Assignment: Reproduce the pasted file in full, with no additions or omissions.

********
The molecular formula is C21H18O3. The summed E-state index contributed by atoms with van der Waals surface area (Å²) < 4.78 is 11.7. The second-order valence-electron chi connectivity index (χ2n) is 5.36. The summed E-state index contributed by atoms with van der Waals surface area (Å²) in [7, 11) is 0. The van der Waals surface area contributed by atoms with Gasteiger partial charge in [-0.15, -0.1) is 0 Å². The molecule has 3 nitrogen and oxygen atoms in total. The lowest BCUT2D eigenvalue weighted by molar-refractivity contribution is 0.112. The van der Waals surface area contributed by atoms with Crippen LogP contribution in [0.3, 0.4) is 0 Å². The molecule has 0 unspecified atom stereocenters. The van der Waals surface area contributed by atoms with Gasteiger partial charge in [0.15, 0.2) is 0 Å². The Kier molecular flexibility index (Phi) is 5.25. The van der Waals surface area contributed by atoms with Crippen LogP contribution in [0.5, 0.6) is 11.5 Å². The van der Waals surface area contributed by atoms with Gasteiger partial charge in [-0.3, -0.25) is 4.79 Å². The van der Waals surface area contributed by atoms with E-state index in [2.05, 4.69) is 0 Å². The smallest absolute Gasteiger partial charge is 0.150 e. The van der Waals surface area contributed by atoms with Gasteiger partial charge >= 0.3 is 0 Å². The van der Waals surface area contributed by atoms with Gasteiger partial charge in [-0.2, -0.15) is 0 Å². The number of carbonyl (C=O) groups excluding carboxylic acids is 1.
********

The molecular formula is C21H18O3. The summed E-state index contributed by atoms with van der Waals surface area (Å²) < 4.78 is 11.7. The second-order valence-electron chi connectivity index (χ2n) is 5.36. The summed E-state index contributed by atoms with van der Waals surface area (Å²) in [7, 11) is 0. The van der Waals surface area contributed by atoms with Gasteiger partial charge in [-0.15, -0.1) is 0 Å². The molecule has 3 nitrogen and oxygen atoms in total. The lowest BCUT2D eigenvalue weighted by molar-refractivity contribution is 0.112. The van der Waals surface area contributed by atoms with Crippen LogP contribution in [0.3, 0.4) is 0 Å². The molecule has 0 unspecified atom stereocenters. The van der Waals surface area contributed by atoms with Gasteiger partial charge in [0.15, 0.2) is 0 Å². The Kier molecular flexibility index (Phi) is 5.25. The van der Waals surface area contributed by atoms with Crippen LogP contribution in [0.5, 0.6) is 11.5 Å². The van der Waals surface area contributed by atoms with Gasteiger partial charge in [-0.3, -0.25) is 4.79 Å². The van der Waals surface area contributed by atoms with E-state index in [2.05, 4.69) is 0 Å². The smallest absolute Gasteiger partial charge is 0.150 e. The van der Waals surface area contributed by atoms with Gasteiger partial charge >= 0.3 is 0 Å². The van der Waals surface area contributed by atoms with Gasteiger partial charge in [-0.2, -0.15) is 0 Å². The number of carbonyl (C=O) groups excluding carboxylic acids is 1.